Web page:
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Machines Replying To Your Email: Smart Reply in Inbox by Gmail

Gmail Smart Reply Feature 1

We get around 300 to 400 emails per day. While most of them are simple enough, requiring only a one or two line reply, the sheer volume makes it hard for us to reply to all of them especially when we're on the move. An email that takes a few seconds to craft on our laptop or desktop, takes at least a minute to type and send on our phones. Multiply that by three hundred or four hundred and you can easily see how tiring and time-consuming it can be.

The new Smart Reply feature in the Inbox by Gmail app that is set to be rolled out later this week is here to help. In a nutshell, its a deep neural network that will guess which of your emails require only a short response and then formulate up to three possible responses which you can edit before sending out.

Gmail smart reply feature 2

The above gif from the Official Gmail Blog shows a live example of how Smart Reply would work. The sender began by mentioning his vacation plans before asking the recipient whether her vacation plans are set and whether she could forward them when done. The Smart Reply neural network determines that the question on when the recipients vacation plans can be forwarded needs a response and comes up with three possible replies.

How Does It Work?

The Smart Reply system is based on a pair of recurrent neural networks - one to decode the incoming email and another to formulate an appropriate response.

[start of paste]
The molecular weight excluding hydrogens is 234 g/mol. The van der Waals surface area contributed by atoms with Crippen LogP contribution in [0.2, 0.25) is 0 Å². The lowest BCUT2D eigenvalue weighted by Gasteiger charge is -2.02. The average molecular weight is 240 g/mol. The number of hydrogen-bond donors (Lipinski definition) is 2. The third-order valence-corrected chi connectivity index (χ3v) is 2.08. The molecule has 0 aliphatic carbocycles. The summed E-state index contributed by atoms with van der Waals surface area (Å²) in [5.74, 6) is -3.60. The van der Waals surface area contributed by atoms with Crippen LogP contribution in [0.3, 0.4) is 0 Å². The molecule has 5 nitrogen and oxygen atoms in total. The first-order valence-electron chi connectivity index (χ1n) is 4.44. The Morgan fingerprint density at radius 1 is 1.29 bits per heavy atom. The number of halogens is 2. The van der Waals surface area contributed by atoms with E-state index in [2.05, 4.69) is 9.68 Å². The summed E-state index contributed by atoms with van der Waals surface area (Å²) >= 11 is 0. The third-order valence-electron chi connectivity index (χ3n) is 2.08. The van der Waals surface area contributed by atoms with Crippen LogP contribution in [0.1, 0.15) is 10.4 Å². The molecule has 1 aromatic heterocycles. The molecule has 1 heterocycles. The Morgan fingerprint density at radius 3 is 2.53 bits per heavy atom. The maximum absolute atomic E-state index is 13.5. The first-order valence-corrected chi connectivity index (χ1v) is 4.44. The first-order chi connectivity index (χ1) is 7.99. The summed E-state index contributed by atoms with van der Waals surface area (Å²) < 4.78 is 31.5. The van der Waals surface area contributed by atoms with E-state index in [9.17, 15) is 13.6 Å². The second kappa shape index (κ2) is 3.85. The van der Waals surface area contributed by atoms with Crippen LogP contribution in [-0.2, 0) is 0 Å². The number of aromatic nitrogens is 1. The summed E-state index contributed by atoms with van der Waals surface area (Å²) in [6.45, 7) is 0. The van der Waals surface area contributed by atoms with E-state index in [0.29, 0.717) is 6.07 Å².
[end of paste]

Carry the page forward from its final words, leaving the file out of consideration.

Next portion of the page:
Gmail smart reply feature 3
Diagram by Chris Olah via the Google Research Blog

There's tremendous variety in the way we communicate and one of the challenges is in deciphering the meaning of the incoming message, without getting too hard up on the way the sentence is structured. "How are you doing?" and "How's it going?" are really two different ways of asking the same question.

The other challenge of course, is extracting the relevant portions of the incoming email that require a response, without getting distracted by the "noise" of less relevant sentences.

From the diagram above, the encoding network deciphers the incoming email, one word at a time, producing a list of numbers. The decoding network builds on the list of numbers produced by the encoding network, to generate a grammatically correct response. Over time, the responses you choose (and don't choose), help to improve the quality of response suggestions.

If you're interested in finding out more about how the Smart Reply feature works, do check out the Google Research Blog as well as the Recurrent Neural Networks Wiki for some interesting reading material.


The Smart Reply feature will be rolled out later this week for Inbox for Android and iOS. We're really excited to test it out and see whether it will pass the Turing test. Will your friends and associates be able to tell that it was a computer responding to them instead of you?

Title Image Credit: Google Research Blog 


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